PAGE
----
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Matt Edwards - Pacific Crest Trail Journal - 2009

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Matthew Edwards
City: Santa Clara
State: California
Country: United States
Begins: Apr 17, 2009
Direction: Northbound

Daily Summary
Date: Wed, Mar 25th, 2009
Start: Horse Trails
End: The Ranch
Daily Distance: 0

Journal Stats
Entry Visits: 1,171
Journal Visits: 70,164
Guestbook Views: 9,476
Guestbook Entrys: 116

Gear list Journal Plan Training

Pacific Crest Trail Map

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Ounce Madness Has Set In

I put all my "old" gear into my "old" pack, a Dana Designs Terraplane.
The old pack weighs 9lbs empty.. My new pack is 2lbs with a heavy plastic liner bag!
I think thats more than it was new.. must be salt crystals from sweat! Just for the heck of it, I took the old girl out on the horse trails. I think this is the new way to train for me! All that old junk weighs 25 lbs without food or water.
My Base weight now is flirting with 11 pounds.(The gearlist I posted is way off now!) But I can't help but think: I could be lower.
Which brings me to my raging case of: OUNCE MADNESS.
I have been replacing gear like a mad man lately..in fact that little up-tick in the stock market this week.. Yea. That was me, buying gear.
It is a paradox that you can get a perfectly good piece of gear which costs $ 30.00 but to get the same piece that weighs 2 ounces less.. well that one is $ 90.
But just buying new gear does not always reduce packweight alone.
Another and more useful weight saving tactic became apparent when I began to eyeball the trekking poles I had. 11 ounces of Aluminum. So I started thinking. "Hmm.. If I cross drill them they would be lighter."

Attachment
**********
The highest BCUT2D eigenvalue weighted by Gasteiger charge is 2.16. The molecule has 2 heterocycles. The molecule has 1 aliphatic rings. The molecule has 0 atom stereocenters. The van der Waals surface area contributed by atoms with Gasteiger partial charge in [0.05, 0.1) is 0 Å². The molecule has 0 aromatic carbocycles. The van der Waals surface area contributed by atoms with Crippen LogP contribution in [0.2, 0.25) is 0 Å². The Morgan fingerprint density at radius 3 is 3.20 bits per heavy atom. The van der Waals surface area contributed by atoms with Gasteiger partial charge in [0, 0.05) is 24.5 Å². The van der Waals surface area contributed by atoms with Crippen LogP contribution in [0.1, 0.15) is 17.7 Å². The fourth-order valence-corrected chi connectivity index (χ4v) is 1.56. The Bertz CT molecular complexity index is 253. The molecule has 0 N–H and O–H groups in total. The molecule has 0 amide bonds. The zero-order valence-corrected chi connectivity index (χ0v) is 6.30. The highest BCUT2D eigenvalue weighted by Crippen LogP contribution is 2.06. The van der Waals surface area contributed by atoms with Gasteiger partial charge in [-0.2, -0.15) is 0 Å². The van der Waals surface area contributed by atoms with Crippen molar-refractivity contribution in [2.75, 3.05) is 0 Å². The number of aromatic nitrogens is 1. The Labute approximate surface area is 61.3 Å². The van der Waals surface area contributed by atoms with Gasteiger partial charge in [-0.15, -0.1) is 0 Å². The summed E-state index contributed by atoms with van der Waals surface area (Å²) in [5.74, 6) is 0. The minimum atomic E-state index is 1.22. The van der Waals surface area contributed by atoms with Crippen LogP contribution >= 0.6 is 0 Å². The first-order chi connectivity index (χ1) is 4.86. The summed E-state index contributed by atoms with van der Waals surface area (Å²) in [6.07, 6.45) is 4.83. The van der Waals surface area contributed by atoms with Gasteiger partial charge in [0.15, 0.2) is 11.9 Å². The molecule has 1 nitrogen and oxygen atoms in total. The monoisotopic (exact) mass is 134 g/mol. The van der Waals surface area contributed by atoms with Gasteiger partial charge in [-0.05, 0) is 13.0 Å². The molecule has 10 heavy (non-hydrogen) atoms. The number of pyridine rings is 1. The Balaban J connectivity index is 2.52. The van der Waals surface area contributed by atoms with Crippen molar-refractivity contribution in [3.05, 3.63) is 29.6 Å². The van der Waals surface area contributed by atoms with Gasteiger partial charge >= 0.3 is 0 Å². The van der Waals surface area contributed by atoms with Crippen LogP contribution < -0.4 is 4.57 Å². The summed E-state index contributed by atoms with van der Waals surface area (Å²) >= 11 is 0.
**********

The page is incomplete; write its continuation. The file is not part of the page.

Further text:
"Hmm.. If I just chuck them out, I save 100% of their weight." Realizing that I rarely used them anyways and that the lighter load would obviate the need all the more. I chose the latter.
This ultralight philosophy is polarizing.. It is all or nothing.. preferably nothing!
Safety is of course paramount to any decision regarding one's life, or the lives of others who might be charged with my rescue due to me being unprepared.
So there ARE lines I refuse to cross as far as saving ounces are concerned.
I have been in a Sierra canyon early season, when a warm rain fell on the snowpack... It is like being in the barrel of a loaded shotgun. An event I will never forget and one that continues to temper my judgement regarding the issue of gear and being prepared in general.
Yet I cannot grow and move ahead of that event or my previous PCT attempt without facing what I might have done differently or perhaps better.
Gear and packweight aside, It always comes back to free will, decision making, and determination.
It was not the "evil" flood that got me in 2004.. It was MY decision to camp in it's way... And My determination that saved my life.
It was not the heavy boots,or the heavy pack that ended my PCT attempt in 1991.. It was MY decision to use them, and mine to quit due to my lack of determination to stick it out.(Ouch, that hurt. And I don't mean the memory of the blisters and 9 lost toenails).
It is ironic that the "pendulum" of hiking philosophy began to swing that very year(Ray Jardines Book).
And now we are at the opposite end of it's swing with single digit packweights! Well, I guess I am unloading more than packweight..
I am pulling on all I know and everything I have learned in the past 18 years of backpacking. Yet at the same time, throwing out many old ideas.
The thought of carrying 16 lbs of water on some sections of the PCT in Socal, in addition to the multi-day weight of food is always on my mind lately.
Well at least I can train by carrying the weight of my old ways, to strengthen my body, so that I can carry on with some new and lighter ways along the PCT.

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Journal Photo

Matt's Pacific Crest Journey

The Pacific Crest Trail (PCT) is a 2,650-mile national scenic trail that runs from Mexico to Canada through California, Oregon and Washington. The PCT traverses 24 national forests, 37 wilderness areas and 7 national parks. The PCT passes through 6 out of 7 of North Americas ecozones. Learn more: www.pcta.org

 

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